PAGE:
Another good option to hold your sponges is a standard size (1020) seed tray – you can read more about them here. If you have a seed tray without separate cells, you can put one or more whole sponges in the tray.
In a seed tray with separate cells, you can cut your sponge into pieces that will fit into the cells in the seed tray. With this method, you may need water from above.
You can do that with a spray bottle if necessary, to avoid washing away the seeds. You can also use an open container below the seed tray to hold extra water.
Of course, you might be planning to grow plants indoors beyond the seedling stage. In that case, you will need to think ahead about how you will transplant them.
This means moving them into either a hydroponic system, into pots with soil, or directly into your garden. Either way, you will probably want to grow the seeds in separate sponge pieces, rather than in one big sponge.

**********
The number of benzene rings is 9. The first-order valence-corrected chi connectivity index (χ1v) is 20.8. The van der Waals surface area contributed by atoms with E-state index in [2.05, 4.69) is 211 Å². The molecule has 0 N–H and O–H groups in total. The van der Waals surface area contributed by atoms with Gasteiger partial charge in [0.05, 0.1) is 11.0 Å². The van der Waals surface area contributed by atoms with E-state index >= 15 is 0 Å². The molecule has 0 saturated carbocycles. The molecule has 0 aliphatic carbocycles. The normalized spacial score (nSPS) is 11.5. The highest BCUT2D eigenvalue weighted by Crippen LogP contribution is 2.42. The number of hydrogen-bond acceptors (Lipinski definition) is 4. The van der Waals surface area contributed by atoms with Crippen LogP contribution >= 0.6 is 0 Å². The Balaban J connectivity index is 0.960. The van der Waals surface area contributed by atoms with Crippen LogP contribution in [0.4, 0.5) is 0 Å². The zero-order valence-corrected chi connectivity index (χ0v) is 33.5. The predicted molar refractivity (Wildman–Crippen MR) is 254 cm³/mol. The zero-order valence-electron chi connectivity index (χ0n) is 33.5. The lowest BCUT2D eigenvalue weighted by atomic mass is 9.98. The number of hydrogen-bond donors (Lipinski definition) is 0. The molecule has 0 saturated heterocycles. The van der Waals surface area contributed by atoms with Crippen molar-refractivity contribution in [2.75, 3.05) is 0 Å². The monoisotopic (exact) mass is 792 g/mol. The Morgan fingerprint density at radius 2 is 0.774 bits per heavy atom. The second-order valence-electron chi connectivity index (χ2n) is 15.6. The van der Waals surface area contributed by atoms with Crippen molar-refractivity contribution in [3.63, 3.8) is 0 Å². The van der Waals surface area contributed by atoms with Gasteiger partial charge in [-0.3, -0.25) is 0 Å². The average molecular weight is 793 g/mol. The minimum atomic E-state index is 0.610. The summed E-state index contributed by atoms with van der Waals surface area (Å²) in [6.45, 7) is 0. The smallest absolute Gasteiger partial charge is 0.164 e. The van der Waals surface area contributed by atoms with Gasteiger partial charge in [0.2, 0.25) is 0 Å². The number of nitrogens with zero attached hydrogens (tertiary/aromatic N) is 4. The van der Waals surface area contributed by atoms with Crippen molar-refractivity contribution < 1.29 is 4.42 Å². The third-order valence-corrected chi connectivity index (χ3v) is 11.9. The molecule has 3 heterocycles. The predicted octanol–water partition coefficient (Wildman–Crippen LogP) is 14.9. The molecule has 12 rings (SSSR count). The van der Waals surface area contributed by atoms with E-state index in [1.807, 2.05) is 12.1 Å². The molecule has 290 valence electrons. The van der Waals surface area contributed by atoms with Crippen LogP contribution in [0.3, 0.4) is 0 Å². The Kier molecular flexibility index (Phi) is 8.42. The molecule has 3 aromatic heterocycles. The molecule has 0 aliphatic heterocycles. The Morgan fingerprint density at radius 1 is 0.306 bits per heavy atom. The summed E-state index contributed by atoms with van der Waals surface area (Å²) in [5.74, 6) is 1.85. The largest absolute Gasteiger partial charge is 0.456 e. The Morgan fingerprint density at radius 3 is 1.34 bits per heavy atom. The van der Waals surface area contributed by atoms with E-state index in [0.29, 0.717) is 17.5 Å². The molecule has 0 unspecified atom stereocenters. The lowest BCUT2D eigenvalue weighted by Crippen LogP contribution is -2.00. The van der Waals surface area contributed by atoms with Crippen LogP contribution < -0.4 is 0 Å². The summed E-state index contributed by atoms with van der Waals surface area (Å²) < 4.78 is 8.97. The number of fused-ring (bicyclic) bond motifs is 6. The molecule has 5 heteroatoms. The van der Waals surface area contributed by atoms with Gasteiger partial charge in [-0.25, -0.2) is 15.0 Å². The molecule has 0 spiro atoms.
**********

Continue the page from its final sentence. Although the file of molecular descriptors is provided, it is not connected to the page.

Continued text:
This will prevent the roots of the plants from getting tangled up. It will also make your life easier when transplanting the seedlings to their new home.
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Starting Seeds In Sponges
Now that you have a sponge and a container to hold the water, it’s time to choose your seeds and plant them! Sponges already have holes in them, and these holes will work just fine for smaller seeds (such as broccoli, onions, and tomatoes.)
However, you might need to cut or poke some larger holes in your sponge to hold bigger seeds, such as pea and sunflower seeds.
If you want to grow microgreens in a sponge, some popular ones include:
This list is not exhaustive – there are many more seeds you can use for growing microgreens!
In addition to finding places in the sponge to put the seeds, you should also pay attention to spacing. Spacing will vary, depending on the purpose of the plants.